My favorite flower is the ranunculus. It’s right up there with peonies, which are second. They’re both big showy, many-petaled blooms, but the ranunculus keeps things tight while the peony is always on the verge of disaster. Ranunculus are tidy, controlled, elegant. Peonies are gregarious drunks, friends with everyone. Ranunculus grow on a tube stem (they’re part of the buttercup family), and don’t over-do it with the leaves. They’re the image of restraint. Peonies… well, peonies are blowsy. They are generous to a fault with frills, petals, leaves, stems going where you wouldn’t expect. They are joyful out loud.
I want to eat them when I see them. Both ranunculus and peonies (and roses, truthfully). There’s something about the fat flower, the smooth velvety leaves that are so delicate and so profuse. The marvel to behold and to touch. They are seemingly so solid, plump and lush. Consumption seems to be the next logical step. I have not eaten one, but when I am lucky enough to be around them, I find myself holding them to my face. It was work to not eat my way through my wedding bouquet.
This is the same triggering as the cute aggression that I have around newborns. I want to eat them up. Cute aggression is being so overwhelmed by positive emotions (like a cute baby) that the only release is violent impulse (eating). Cute aggression (or dimorphous expression if you’re fancy) is normal, and a way for our bodies and brains to regulate, since excessive positive emotion is as damaging to our bodies as negative emotion. Essentially, we bring ourselves back to neutral by wanting to consume our babies (and flowers).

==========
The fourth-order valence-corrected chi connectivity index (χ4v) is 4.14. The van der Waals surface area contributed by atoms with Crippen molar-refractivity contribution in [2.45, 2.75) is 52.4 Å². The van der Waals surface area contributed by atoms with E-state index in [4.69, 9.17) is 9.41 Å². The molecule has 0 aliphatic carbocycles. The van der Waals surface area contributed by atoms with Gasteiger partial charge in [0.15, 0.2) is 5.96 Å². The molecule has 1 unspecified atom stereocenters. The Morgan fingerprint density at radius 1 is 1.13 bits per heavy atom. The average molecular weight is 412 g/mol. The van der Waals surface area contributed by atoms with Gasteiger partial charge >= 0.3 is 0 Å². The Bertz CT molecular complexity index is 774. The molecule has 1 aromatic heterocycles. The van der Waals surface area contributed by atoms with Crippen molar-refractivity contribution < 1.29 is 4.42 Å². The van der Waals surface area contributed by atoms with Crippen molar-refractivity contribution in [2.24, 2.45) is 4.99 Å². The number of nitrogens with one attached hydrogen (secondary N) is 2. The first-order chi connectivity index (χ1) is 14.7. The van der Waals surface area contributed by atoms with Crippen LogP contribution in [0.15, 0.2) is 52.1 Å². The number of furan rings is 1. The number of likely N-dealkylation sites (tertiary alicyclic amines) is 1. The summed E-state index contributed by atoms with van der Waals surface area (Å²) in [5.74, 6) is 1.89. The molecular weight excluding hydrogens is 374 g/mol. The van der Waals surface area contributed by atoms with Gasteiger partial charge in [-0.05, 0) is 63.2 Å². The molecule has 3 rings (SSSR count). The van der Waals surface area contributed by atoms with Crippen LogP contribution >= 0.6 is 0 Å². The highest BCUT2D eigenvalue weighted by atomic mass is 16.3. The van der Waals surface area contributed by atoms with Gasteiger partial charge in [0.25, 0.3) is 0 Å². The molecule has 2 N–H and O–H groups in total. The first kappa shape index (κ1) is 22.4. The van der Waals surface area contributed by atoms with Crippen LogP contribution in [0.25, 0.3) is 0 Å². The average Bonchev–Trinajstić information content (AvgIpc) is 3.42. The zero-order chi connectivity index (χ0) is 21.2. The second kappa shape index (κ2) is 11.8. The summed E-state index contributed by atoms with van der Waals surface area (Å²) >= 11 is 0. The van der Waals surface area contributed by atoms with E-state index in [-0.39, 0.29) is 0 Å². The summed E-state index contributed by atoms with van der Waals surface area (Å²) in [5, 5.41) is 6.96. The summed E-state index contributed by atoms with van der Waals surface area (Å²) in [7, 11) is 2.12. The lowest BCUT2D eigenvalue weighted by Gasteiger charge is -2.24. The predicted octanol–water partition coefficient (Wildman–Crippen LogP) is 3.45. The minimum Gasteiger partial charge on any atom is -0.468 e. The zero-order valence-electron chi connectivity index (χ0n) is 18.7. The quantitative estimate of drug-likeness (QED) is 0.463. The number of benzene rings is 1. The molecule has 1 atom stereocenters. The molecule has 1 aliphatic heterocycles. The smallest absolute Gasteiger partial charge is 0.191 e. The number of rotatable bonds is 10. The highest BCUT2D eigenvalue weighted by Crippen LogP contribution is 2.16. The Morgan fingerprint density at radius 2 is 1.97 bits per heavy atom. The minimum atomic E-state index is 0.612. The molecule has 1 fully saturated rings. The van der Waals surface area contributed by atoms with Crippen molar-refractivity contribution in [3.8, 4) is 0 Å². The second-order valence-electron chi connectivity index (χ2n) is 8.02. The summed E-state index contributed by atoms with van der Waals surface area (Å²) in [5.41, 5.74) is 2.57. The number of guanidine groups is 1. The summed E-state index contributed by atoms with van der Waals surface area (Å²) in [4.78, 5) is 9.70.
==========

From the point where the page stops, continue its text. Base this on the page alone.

I think there’s more there, though. Fresh flowers make me happy, no question, in a way that my (many) office plants don’t. My office greenery contents me, and I enjoy tending them. I’m pleased when they thrive. I’m annoyed when they falter. But the luxury and transience of fresh flowers, the very decadence make them special. Their brevity is a gift, with their inevitable fall into decay as fascinating as their first unfurling. They bestow triumph in exchange for their lives. You could close your eyes and sink into the rapture of fresh flowers.
The idea of consumption in order to absorb qualities isn’t new. There are fables a-plenty about eating the innocent young in order to replicate youth (and it’s a plot point for The Thousand Autumns of Jacob de Zoet). It’s so old it’s new; you can this very day buy powdered pearls on Amazon to become a pearl (I guess). You can eat gold without much effort. We especially love describing things we consume as “virgin” for reasons we don’t really need to guess at.
So the question that a more introspective and thoughtful person would ask herself would have to be along the lines of whether I want to eat these flowers to retain youth, to regulate my own emotions, or perhaps something darker.
Acrophobia is the fear of heights (not the same as vertigo, but they can occur together). Heights are terrifying not just because they’re high, but also because when you’re close to the edge the terror makes you almost want to fling yourself off, to just be done with it. There’s a recklessness rooted in deep panic. The riotous soar, the inescapable fall, the final end. Is it not a bit the life of a cut flower? Snipped short, in more ways than one, to live a brilliant life that is brought to a sudden, inglorious end.
Fortunately for me, I am not introspective enough to ask these questions. Instead, I will continue to deeply appreciate fresh flowers as they come to me (rarely, and the more precious for it), and to take some measure of pleasure from resisting leaving but a pile of stems and leaves in my wake.